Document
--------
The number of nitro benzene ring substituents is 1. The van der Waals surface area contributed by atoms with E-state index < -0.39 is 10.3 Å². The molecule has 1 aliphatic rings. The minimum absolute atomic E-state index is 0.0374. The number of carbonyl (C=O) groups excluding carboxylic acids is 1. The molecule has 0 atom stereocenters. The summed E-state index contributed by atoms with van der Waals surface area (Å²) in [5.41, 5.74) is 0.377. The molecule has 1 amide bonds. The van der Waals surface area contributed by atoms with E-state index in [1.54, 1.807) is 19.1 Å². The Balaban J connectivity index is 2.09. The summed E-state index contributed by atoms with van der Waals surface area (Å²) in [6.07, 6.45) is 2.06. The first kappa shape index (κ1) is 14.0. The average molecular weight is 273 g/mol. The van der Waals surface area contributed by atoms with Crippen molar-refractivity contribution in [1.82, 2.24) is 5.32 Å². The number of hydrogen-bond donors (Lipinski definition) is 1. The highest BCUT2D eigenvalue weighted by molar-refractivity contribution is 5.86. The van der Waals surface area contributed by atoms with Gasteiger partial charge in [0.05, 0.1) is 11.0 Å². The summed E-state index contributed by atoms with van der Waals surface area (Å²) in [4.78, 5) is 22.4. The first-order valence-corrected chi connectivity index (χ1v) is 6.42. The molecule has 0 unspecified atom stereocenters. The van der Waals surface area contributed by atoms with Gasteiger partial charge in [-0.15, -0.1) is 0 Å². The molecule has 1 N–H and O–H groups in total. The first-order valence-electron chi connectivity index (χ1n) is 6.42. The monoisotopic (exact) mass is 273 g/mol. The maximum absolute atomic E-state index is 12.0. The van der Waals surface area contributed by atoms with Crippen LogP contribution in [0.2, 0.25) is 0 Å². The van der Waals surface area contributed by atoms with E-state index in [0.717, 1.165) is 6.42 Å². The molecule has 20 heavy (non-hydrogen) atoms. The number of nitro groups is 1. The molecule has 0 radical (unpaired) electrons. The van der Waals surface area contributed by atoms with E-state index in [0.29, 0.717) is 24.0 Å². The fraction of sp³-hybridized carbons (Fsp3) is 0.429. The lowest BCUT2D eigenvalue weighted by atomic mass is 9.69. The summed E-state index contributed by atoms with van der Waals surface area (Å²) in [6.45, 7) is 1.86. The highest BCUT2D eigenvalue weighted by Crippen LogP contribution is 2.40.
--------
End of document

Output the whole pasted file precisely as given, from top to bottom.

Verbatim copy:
The number of nitro benzene ring substituents is 1. The van der Waals surface area contributed by atoms with E-state index < -0.39 is 10.3 Å². The molecule has 1 aliphatic rings. The minimum absolute atomic E-state index is 0.0374. The number of carbonyl (C=O) groups excluding carboxylic acids is 1. The molecule has 0 atom stereocenters. The summed E-state index contributed by atoms with van der Waals surface area (Å²) in [5.41, 5.74) is 0.377. The molecule has 1 amide bonds. The van der Waals surface area contributed by atoms with E-state index in [1.54, 1.807) is 19.1 Å². The Balaban J connectivity index is 2.09. The summed E-state index contributed by atoms with van der Waals surface area (Å²) in [6.07, 6.45) is 2.06. The first kappa shape index (κ1) is 14.0. The average molecular weight is 273 g/mol. The van der Waals surface area contributed by atoms with Crippen molar-refractivity contribution in [1.82, 2.24) is 5.32 Å². The number of hydrogen-bond donors (Lipinski definition) is 1. The highest BCUT2D eigenvalue weighted by molar-refractivity contribution is 5.86. The van der Waals surface area contributed by atoms with Gasteiger partial charge in [0.05, 0.1) is 11.0 Å². The summed E-state index contributed by atoms with van der Waals surface area (Å²) in [4.78, 5) is 22.4. The first-order valence-corrected chi connectivity index (χ1v) is 6.42. The molecule has 0 unspecified atom stereocenters. The van der Waals surface area contributed by atoms with Gasteiger partial charge in [-0.15, -0.1) is 0 Å². The molecule has 1 N–H and O–H groups in total. The first-order valence-electron chi connectivity index (χ1n) is 6.42. The monoisotopic (exact) mass is 273 g/mol. The maximum absolute atomic E-state index is 12.0. The van der Waals surface area contributed by atoms with Crippen LogP contribution in [0.2, 0.25) is 0 Å². The van der Waals surface area contributed by atoms with E-state index in [0.717, 1.165) is 6.42 Å². The molecule has 20 heavy (non-hydrogen) atoms. The number of nitro groups is 1. The molecule has 0 radical (unpaired) electrons. The van der Waals surface area contributed by atoms with E-state index in [0.29, 0.717) is 24.0 Å². The fraction of sp³-hybridized carbons (Fsp3) is 0.429. The lowest BCUT2D eigenvalue weighted by atomic mass is 9.69. The summed E-state index contributed by atoms with van der Waals surface area (Å²) in [6.45, 7) is 1.86. The highest BCUT2D eigenvalue weighted by Crippen LogP contribution is 2.40.